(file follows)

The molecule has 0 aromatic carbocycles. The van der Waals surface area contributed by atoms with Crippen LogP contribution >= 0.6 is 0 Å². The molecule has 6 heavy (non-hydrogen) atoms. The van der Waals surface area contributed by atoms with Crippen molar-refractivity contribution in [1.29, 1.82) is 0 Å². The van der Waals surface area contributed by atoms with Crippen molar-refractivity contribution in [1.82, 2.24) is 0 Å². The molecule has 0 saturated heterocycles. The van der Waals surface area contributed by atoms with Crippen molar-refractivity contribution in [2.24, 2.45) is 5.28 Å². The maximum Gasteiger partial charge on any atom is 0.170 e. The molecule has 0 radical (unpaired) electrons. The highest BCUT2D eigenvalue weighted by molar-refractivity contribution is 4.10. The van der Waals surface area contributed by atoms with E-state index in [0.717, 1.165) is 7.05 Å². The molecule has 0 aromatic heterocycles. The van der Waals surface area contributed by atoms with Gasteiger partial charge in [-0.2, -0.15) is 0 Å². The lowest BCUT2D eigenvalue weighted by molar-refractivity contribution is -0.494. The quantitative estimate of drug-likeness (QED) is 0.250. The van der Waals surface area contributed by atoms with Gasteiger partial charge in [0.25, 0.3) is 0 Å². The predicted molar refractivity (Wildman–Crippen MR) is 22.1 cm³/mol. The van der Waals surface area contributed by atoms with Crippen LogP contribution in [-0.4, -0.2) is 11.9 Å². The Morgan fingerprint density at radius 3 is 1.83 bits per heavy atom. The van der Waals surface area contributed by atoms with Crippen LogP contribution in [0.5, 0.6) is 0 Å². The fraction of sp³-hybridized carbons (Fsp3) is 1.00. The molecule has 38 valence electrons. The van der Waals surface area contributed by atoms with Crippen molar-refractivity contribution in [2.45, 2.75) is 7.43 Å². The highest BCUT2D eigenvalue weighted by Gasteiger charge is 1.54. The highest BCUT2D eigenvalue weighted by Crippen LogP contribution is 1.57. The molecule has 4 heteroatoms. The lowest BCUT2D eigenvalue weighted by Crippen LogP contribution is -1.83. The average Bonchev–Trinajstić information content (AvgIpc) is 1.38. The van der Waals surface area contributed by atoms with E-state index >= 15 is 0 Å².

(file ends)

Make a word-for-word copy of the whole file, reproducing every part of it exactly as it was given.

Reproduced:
The molecule has 0 aromatic carbocycles. The van der Waals surface area contributed by atoms with Crippen LogP contribution >= 0.6 is 0 Å². The molecule has 6 heavy (non-hydrogen) atoms. The van der Waals surface area contributed by atoms with Crippen molar-refractivity contribution in [1.29, 1.82) is 0 Å². The van der Waals surface area contributed by atoms with Crippen molar-refractivity contribution in [1.82, 2.24) is 0 Å². The molecule has 0 saturated heterocycles. The van der Waals surface area contributed by atoms with Crippen molar-refractivity contribution in [2.24, 2.45) is 5.28 Å². The maximum Gasteiger partial charge on any atom is 0.170 e. The molecule has 0 radical (unpaired) electrons. The highest BCUT2D eigenvalue weighted by molar-refractivity contribution is 4.10. The van der Waals surface area contributed by atoms with E-state index in [0.717, 1.165) is 7.05 Å². The molecule has 0 aromatic heterocycles. The van der Waals surface area contributed by atoms with Gasteiger partial charge in [-0.2, -0.15) is 0 Å². The lowest BCUT2D eigenvalue weighted by molar-refractivity contribution is -0.494. The quantitative estimate of drug-likeness (QED) is 0.250. The van der Waals surface area contributed by atoms with Gasteiger partial charge in [0.25, 0.3) is 0 Å². The predicted molar refractivity (Wildman–Crippen MR) is 22.1 cm³/mol. The van der Waals surface area contributed by atoms with Crippen LogP contribution in [-0.4, -0.2) is 11.9 Å². The Morgan fingerprint density at radius 3 is 1.83 bits per heavy atom. The van der Waals surface area contributed by atoms with Crippen LogP contribution in [0.5, 0.6) is 0 Å². The fraction of sp³-hybridized carbons (Fsp3) is 1.00. The molecule has 38 valence electrons. The van der Waals surface area contributed by atoms with Crippen molar-refractivity contribution in [2.45, 2.75) is 7.43 Å². The highest BCUT2D eigenvalue weighted by Gasteiger charge is 1.54. The highest BCUT2D eigenvalue weighted by Crippen LogP contribution is 1.57. The molecule has 4 heteroatoms. The lowest BCUT2D eigenvalue weighted by Crippen LogP contribution is -1.83. The average Bonchev–Trinajstić information content (AvgIpc) is 1.38. The van der Waals surface area contributed by atoms with E-state index >= 15 is 0 Å².